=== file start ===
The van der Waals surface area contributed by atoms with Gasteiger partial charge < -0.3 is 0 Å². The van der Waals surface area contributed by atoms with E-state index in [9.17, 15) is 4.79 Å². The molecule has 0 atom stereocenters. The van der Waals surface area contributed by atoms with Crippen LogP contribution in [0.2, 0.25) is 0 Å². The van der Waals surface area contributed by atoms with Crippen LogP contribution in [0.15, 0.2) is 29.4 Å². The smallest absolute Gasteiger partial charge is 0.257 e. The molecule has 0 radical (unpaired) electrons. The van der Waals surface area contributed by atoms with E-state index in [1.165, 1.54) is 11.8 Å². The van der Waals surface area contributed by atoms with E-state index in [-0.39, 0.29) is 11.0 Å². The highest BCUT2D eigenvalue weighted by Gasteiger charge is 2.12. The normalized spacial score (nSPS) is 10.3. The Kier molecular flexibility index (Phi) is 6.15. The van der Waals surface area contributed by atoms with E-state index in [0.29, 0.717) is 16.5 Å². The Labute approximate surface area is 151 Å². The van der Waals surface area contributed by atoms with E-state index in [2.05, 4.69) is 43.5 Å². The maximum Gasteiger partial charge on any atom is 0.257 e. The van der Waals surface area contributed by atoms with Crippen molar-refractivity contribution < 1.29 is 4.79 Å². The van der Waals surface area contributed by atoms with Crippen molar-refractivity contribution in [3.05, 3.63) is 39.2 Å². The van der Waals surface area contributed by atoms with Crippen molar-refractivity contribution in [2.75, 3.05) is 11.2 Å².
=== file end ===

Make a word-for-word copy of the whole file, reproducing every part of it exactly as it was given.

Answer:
The van der Waals surface area contributed by atoms with Gasteiger partial charge < -0.3 is 0 Å². The van der Waals surface area contributed by atoms with E-state index in [9.17, 15) is 4.79 Å². The molecule has 0 atom stereocenters. The van der Waals surface area contributed by atoms with Crippen LogP contribution in [0.2, 0.25) is 0 Å². The van der Waals surface area contributed by atoms with Crippen LogP contribution in [0.15, 0.2) is 29.4 Å². The smallest absolute Gasteiger partial charge is 0.257 e. The molecule has 0 radical (unpaired) electrons. The van der Waals surface area contributed by atoms with E-state index in [1.165, 1.54) is 11.8 Å². The van der Waals surface area contributed by atoms with E-state index in [-0.39, 0.29) is 11.0 Å². The highest BCUT2D eigenvalue weighted by Gasteiger charge is 2.12. The normalized spacial score (nSPS) is 10.3. The Kier molecular flexibility index (Phi) is 6.15. The van der Waals surface area contributed by atoms with E-state index in [0.29, 0.717) is 16.5 Å². The Labute approximate surface area is 151 Å². The van der Waals surface area contributed by atoms with E-state index in [2.05, 4.69) is 43.5 Å². The maximum Gasteiger partial charge on any atom is 0.257 e. The van der Waals surface area contributed by atoms with Crippen molar-refractivity contribution < 1.29 is 4.79 Å². The van der Waals surface area contributed by atoms with Crippen molar-refractivity contribution in [3.05, 3.63) is 39.2 Å². The van der Waals surface area contributed by atoms with Crippen molar-refractivity contribution in [2.75, 3.05) is 11.2 Å².